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EU intros site, freephone service to solve citizens' problems

Their internal market problems anyway. Yum...

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Internet Security Threat Report 2014

The European Commission has unveiled a brace of advice-giving and problem-solving services for European citizens and businesses, both being designed to make it easier for people to exercise their internal market rights and - we surmise - to give the Commission lots of sticks to bask recalcitrant EU governments over the head with.

The citizen's service, Signpost, looks most interesting at the moment, consisting of a pan-European freephone number, 00800 67891011 (works from the UK, but we haven't figured out anything to ask them yet, apart from the one about why UK Customs and Excise won't let us bring in more than four cartons of cigs at a time) and/or an online form, which you can find here. The Commission suggests it could be used for getting help in getting qualifications recognised in other countries, claiming social security benefits, finding out what your rights are if a flight is overbooked and so on, but the scope is practically limitless, as you can see if you begin to browse here.

The Signpost service is intended to have questions answered by a legal expert native in the language of the questioner within three working days if it's not a complex one, and it's also possible to have follow-up "telephone appointments to discuss in more depth details of particularly complicated cases."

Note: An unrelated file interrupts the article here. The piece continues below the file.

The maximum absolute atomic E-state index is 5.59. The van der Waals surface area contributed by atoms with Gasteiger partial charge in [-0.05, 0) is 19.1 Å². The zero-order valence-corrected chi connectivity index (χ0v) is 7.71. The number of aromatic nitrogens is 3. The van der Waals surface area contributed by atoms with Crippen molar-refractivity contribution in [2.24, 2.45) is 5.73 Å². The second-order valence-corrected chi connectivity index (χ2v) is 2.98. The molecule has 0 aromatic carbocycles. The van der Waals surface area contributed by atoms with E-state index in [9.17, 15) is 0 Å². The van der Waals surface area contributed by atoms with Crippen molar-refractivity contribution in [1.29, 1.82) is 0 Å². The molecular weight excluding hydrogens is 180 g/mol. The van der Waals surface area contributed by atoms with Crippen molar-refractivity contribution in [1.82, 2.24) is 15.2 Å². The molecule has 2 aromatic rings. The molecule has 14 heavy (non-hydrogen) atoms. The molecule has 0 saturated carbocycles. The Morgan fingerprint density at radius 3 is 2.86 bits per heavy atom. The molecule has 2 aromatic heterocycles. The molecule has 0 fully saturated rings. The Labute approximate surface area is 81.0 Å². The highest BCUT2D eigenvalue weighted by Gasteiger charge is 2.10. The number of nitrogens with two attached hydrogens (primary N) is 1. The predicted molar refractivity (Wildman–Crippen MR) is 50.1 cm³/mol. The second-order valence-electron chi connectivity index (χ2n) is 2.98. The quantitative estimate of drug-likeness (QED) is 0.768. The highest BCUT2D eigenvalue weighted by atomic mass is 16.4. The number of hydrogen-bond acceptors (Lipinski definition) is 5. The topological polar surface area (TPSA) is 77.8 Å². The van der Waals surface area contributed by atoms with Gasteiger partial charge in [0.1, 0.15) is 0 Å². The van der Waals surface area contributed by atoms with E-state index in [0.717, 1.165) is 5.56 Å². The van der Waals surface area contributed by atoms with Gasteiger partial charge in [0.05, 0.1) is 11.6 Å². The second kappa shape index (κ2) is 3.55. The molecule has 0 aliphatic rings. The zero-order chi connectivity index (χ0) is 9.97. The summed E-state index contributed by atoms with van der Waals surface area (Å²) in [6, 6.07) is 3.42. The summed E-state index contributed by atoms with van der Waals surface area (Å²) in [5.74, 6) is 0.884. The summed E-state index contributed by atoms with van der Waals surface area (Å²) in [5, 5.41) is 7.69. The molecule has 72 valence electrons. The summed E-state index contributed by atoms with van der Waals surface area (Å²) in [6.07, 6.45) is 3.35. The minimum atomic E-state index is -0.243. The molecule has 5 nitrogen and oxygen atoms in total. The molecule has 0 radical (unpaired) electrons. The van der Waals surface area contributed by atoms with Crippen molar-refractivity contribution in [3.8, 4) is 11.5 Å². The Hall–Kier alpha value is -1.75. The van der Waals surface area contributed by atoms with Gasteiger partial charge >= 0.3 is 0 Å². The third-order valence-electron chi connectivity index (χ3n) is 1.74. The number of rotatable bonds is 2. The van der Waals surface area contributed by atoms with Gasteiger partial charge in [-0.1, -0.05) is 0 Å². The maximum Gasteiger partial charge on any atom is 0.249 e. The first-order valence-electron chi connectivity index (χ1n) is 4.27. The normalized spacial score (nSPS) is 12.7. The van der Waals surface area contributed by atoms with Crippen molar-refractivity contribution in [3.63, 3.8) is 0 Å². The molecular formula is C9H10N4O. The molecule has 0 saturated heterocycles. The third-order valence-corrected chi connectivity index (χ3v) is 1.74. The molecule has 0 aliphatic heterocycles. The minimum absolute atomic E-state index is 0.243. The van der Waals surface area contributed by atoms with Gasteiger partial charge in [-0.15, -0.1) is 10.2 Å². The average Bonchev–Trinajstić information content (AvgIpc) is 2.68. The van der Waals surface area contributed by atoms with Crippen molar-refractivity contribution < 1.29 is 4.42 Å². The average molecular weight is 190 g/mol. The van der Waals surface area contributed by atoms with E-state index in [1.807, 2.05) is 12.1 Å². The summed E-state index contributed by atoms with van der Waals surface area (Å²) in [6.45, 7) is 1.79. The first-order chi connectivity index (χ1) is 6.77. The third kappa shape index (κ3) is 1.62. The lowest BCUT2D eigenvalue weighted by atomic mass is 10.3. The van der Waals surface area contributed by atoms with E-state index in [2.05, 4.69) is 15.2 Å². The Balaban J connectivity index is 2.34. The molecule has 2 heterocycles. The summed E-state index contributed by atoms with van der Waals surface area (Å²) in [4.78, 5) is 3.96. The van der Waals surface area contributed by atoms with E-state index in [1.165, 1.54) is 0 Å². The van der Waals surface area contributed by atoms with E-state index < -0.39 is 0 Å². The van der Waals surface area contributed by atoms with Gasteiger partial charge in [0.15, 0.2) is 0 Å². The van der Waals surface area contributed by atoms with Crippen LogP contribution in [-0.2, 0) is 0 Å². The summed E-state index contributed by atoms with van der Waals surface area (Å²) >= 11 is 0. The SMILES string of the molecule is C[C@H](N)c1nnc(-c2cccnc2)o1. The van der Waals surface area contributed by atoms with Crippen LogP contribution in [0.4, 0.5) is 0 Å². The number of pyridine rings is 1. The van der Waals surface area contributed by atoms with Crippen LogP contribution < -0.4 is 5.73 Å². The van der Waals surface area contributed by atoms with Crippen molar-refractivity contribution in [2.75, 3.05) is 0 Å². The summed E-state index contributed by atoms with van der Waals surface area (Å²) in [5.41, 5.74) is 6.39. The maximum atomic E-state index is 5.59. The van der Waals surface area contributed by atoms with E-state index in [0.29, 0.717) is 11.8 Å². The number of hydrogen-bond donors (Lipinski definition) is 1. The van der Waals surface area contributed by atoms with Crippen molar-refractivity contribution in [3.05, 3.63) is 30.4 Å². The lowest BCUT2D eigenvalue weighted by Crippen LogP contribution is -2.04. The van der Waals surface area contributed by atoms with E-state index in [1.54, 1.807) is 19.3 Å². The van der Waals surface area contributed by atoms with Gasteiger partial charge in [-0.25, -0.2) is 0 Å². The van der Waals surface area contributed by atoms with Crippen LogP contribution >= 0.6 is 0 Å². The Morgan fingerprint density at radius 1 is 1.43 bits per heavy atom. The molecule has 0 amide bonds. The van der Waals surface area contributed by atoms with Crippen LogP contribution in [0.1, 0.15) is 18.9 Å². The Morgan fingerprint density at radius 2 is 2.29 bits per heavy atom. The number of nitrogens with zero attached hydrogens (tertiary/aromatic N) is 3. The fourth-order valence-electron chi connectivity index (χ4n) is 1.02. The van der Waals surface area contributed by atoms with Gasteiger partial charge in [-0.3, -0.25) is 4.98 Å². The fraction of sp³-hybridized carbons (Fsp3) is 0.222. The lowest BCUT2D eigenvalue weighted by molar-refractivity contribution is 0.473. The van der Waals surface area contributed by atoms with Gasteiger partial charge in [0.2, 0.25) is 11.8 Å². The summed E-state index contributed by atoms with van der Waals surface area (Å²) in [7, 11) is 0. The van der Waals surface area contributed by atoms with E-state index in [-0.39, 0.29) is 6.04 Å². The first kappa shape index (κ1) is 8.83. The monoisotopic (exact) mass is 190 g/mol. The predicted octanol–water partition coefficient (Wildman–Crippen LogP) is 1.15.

Must cost a fortune? Sounds like it to us, but here's what we think is the underlying agenda:

"After it has been answered, each question is entered into the Commission's Interactive Policy Making database (see IP/01/519) This ensures that the Signpost Service not only gives answers to citizens, but also provides the Commission with invaluable feedback on citizens' needs and expectations and helps the Commission to assess how European law is being applied in the Member States. This in turn will help shape action to prevent problems occurring in the future."

So there you go, sticks and heads, as we said at the outset. The business service, Solvit, has its home page here, where it lists Solvit offices throughout Europe for you to contact. The contact points however seem to be individuals operating within existing government departments (the Department of Trade & Industry in the UK's case), so we're not entirely convinced proper offices exist as such. Still, if they don't you can always complain. ®

Further information:
Commission news release

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